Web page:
Jack Pitney, head of marketing for BMW of North America, was killed in an accident Thursday while vacationing on his farm.
His death, at age 47, came six days before he was scheduled to become vice president for BMW's eastern region, the automaker's largest U.S. sales zone. BMW said in a statement that it couldn't immediately provide details.
Pitney joined BMW in 1995 as head of corporate communications. His big break came when he was part of a small team of executives who persuaded a wary BMW management team to import the Mini to North America. He led the Mini brand as its first U.S. chief from 2001 to 2005.
When his appointment to the regional post move was announced in July, Pitney said he was ready to take on the challenge of working with BMW dealers, who have been pinched by the factory's cuts in margin and other payments.
“He was very influential in getting the Mini brand launched in this country,” recalls Russell Stover, general manager of BMW of Nashville and Mini of Nashville in Tennessee. "He had the right personality for it -- funny and fun in spirit, but also very serious about getting it done right."
Stover also said Pitney, as marketing vice president for BMW, "brought calm and stability" in the brand's response to the recession. "We didn't panic, and I think we should be thankful Jack was in there" during that time.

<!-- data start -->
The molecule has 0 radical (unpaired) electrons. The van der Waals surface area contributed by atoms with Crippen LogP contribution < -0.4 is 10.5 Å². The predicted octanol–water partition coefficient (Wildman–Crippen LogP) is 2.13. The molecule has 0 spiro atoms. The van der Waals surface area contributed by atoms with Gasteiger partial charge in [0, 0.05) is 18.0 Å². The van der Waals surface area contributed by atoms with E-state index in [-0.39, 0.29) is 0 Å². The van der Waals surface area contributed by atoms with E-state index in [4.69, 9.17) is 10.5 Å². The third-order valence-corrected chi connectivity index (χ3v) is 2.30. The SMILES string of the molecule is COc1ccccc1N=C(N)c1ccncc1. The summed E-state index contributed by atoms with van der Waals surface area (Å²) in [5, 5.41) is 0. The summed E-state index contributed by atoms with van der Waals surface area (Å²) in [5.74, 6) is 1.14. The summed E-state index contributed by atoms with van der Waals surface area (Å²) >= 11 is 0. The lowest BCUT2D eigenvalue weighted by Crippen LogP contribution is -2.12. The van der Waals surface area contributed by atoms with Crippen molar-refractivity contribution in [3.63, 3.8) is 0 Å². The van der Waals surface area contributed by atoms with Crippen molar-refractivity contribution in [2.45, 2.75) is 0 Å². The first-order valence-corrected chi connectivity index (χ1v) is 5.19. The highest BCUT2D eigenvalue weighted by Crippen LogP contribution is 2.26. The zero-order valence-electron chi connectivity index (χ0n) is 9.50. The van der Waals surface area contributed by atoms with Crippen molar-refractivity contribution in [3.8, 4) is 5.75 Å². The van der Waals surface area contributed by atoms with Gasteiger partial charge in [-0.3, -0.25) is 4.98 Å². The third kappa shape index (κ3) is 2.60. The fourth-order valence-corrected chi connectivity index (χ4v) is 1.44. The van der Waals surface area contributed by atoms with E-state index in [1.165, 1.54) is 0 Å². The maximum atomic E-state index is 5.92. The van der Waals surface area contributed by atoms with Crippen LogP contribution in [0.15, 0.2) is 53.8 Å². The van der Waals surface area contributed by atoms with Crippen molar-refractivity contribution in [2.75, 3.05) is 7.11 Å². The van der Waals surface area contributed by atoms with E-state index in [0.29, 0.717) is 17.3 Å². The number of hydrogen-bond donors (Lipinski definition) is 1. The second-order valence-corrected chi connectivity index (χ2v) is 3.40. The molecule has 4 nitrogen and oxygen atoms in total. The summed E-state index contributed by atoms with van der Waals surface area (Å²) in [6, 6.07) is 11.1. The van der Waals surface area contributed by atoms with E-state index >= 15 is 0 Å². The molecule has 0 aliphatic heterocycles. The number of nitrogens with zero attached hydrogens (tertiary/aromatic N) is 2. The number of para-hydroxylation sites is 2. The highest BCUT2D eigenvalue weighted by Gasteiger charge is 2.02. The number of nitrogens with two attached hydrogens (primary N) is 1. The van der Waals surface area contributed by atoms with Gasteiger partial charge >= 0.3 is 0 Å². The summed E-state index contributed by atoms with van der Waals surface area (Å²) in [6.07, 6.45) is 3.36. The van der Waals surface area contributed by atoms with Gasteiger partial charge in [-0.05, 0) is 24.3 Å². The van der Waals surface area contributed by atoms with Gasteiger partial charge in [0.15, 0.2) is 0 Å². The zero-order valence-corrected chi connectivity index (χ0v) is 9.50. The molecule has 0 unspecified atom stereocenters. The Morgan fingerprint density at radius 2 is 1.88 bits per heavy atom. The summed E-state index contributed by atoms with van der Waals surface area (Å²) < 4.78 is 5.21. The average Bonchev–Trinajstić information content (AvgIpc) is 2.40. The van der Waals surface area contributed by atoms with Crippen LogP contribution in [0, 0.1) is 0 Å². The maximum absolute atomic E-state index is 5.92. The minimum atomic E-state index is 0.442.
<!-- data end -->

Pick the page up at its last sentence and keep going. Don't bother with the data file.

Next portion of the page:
Pitney was considered a candidate to one day become head of BMW of North America.
When asked by Automotive News in July if he was being groomed for the CEO job, Pitney laughed and said: “We all rotate on a regular basis. You could argue everyone is being groomed for anything.”
Before joining BMW, Pitney was manager of corporate communications for Mazda Motor of America.
He previously served as vice president at Hill and Knowlton's Los Angeles office, where he headed the Mazda account, and as vice president at GCI Group/Los Angeles, where he oversaw the launch of Infiniti, Nissan Motor Co.'s luxury brand.
Pitney, a native of Stamford, Connecticut, began his public relations career in New York City, where he worked with several public relations and marketing agencies.
He began his career in the advertising department at a local newspaper in Brooklyn, New York. Pitney earned a bachelor's degree in political science from Occidental College.
Lindsay Chappell and Diana T. Kurylko contributed to this report.